Many people get interested in their Scottish roots through family stories about their clan or tartan. But what is a clan exactly? Although the term derives from the Gaelic word for family (clann), not all clan members were necessarily related.
Clans sprang up as groups of loosely related families (septs) united under a clan chief, and had become firmly rooted in the Highlands by the time of the most famous clashes with the English. After England won the 1746 Battle of Culloden, the Act of Prescription aimed to crush the Highland clans though fines, jailing and forced conscription. The later Dress Act banned kilts and tartans.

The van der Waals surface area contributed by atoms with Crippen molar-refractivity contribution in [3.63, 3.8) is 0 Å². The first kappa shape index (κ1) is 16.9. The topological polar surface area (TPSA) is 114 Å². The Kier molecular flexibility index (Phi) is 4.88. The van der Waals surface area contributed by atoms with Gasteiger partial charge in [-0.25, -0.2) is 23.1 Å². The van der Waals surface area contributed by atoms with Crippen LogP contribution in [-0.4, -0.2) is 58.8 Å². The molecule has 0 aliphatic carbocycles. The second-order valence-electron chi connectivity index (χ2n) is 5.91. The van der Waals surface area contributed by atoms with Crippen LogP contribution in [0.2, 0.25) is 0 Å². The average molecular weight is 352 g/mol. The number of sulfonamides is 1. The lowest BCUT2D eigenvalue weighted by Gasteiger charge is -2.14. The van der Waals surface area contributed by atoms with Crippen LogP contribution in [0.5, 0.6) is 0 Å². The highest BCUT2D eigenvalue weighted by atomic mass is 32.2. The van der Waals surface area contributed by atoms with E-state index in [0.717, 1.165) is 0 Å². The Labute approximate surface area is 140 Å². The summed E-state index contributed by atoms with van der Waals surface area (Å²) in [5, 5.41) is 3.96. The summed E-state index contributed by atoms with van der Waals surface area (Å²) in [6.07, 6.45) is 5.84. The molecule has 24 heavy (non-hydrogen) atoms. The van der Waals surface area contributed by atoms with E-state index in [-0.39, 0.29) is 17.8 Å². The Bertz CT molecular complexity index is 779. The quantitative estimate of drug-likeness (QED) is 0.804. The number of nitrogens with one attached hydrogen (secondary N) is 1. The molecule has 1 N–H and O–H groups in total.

But clans persisted as an important part of Scottish culture and identity. Each clan has its own tartan pattern, and is generally identified with a geographical area originally controlled by the chiefs (see a map). Today, clan associations are much like family history groups. To learn more about clans and link to a clan search, go to the VisitScotland website.